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How Many Days

Jo, Rob and Marcus are listening to How Many Days by Goodnight Japan

Jo: I guess we’ve been putting off talking about Goodnight Japan, since Abel is also the Echo Room producer.

Marcus: We don’t want to get on his bad side.

Rob: Is it ok to review your friend? I’m just recalling that interview between Bret Easton Ellis and Paul Schrader, when Paul is talking about his former friendship with Pauline Kael.

Marcus: Pauline Kael, for anyone who quite reasonably is already switching off from this irrelevant digression by Rob, is a famous New York Times film critic from the 1970s. Paul Schrader is the screenwriter of Taxi Driver and Raging Bull, and the director of Cat People and The Comfort of Strangers among other excellent movies. But whose work has inevitably declined in quality at the back end of a phenomenal career, and been subjected to poor reviews, beginning with a fateful poor review from Kael.

Rob: Who doesn’t know who Paul Schrader and Pauline Kael are? Do you think our readers are ignoramuses?

Jo: I doubt that we have any readers, ignorant or otherwise, and if anyone is reading, they almost definitely haven’t seen The Comfort of Strangers. Have you ever mentioned this movie to anyone who turned out to have seen it?

Marcus: I’d never heard about it until you made me watch it.

Jo: You made me watch it too. I had never heard of it.

Rob: And it was brilliant, right?

Jo: I vaguely remember it being brilliant. I couldn’t tell you. We watched it ages ago. Why are we talking about it?

Rob: You make it sound like it’s a chore being my friend. Marcus, you saw it recently.

Marcus: Yes. Everyone must see The Comfort of Strangers. One of Christopher Walken’s weirdest and scariest performances.

Jo: If anyone is reading this, I’m chucking in that Bret Easton Ellis is the author of Less than Zero, American Psycho, Glamorama, and Lunar Park if you want my top picks. And he had a podcast for a while where he talked about culture with famous artists. 

Marcus: So what has any of this got to do with Goodnight Japan?

Rob: On the Bret Easton Ellis podcast, iconoclastic screenwriter and director Paul Schrader talked about how in the late seventies he became coke buddies with Pauline Kael, the most influential movie critic arguably of all time. Initially, at the height of Schrader’s career, she wrote effusive, glowing reviews of his work, and they were going to be best friends forever. But she was a total pro, and one day she hated one of his movies and wrote a shit review and it hobbled his career for years. They stopped talking. Eventually they sort of reconciled but they reached an agreement that rather than write good or bad reviews, she would simply ignore all of his output completely. He never had another New York Times review for his movies.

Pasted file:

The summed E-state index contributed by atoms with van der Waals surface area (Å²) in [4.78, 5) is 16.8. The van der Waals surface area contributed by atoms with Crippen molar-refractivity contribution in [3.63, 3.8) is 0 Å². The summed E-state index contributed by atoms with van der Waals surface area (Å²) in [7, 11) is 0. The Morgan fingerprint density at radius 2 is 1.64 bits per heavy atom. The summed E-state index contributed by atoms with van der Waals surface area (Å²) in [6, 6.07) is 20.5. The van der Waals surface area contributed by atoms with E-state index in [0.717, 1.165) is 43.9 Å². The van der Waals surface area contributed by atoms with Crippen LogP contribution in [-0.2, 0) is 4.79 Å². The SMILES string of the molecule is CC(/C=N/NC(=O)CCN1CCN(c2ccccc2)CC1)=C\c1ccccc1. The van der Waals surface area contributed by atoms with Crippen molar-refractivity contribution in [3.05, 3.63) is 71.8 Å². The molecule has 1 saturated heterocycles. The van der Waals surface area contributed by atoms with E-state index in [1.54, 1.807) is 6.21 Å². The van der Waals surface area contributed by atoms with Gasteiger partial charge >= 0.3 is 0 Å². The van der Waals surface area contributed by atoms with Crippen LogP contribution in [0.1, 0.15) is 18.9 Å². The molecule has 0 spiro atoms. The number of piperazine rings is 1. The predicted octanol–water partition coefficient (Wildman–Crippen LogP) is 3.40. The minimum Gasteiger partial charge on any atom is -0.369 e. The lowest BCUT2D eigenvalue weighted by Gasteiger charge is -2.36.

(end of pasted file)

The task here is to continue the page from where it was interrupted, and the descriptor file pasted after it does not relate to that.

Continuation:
Marcus: So are you suggesting that we should strategically ignore all of Goodnight Japan’s output because although it’s hugely promising and brilliant now, it may potentially decline in the future, at which point you may or may not have evolved into a professional reviewer, which is about a likely as you leading a mission to Mars, and which point you would succumb to your professional responsibility and write a mean review of Goodnight Japan and endanger Abel’s friendship with all three of us.

Rob: When you put it that way, it doesn’t sound very likely to become a problem.

Jo: I think we’re safe to review Goodnight Japan without adversely altering the course of human history or our friendship with Abel, Gemma and Joel.

Rob: I like to think through these things before I act. You’ve quelled my fears.

Marcus: So shall we get on with it?

Rob: Actually I have another appointment. We’ll have to come back to this one.

Jo: I look forward to it.

Marcus: What was the point of this discussion?

Rob: That it’s hard to be a friend and a fan.

Jo: You mean it’s hard to be a friend and a critic and a fan.

Marcus: In this case, it’s hard to be a friend and a critic and a colleague and a fan.

Jo: I think the euphemism for that situation is “artist run collective.”

Rob: Is that what we’re calling ourselves now? This is all going to end badly, I fear.

Jo: Everything ends badly. Otherwise it wouldn’t end.

Marcus: Did you just quote Bryan Brown’s character in Cocktail?

Jo: Yeah, you wanna make something of it?

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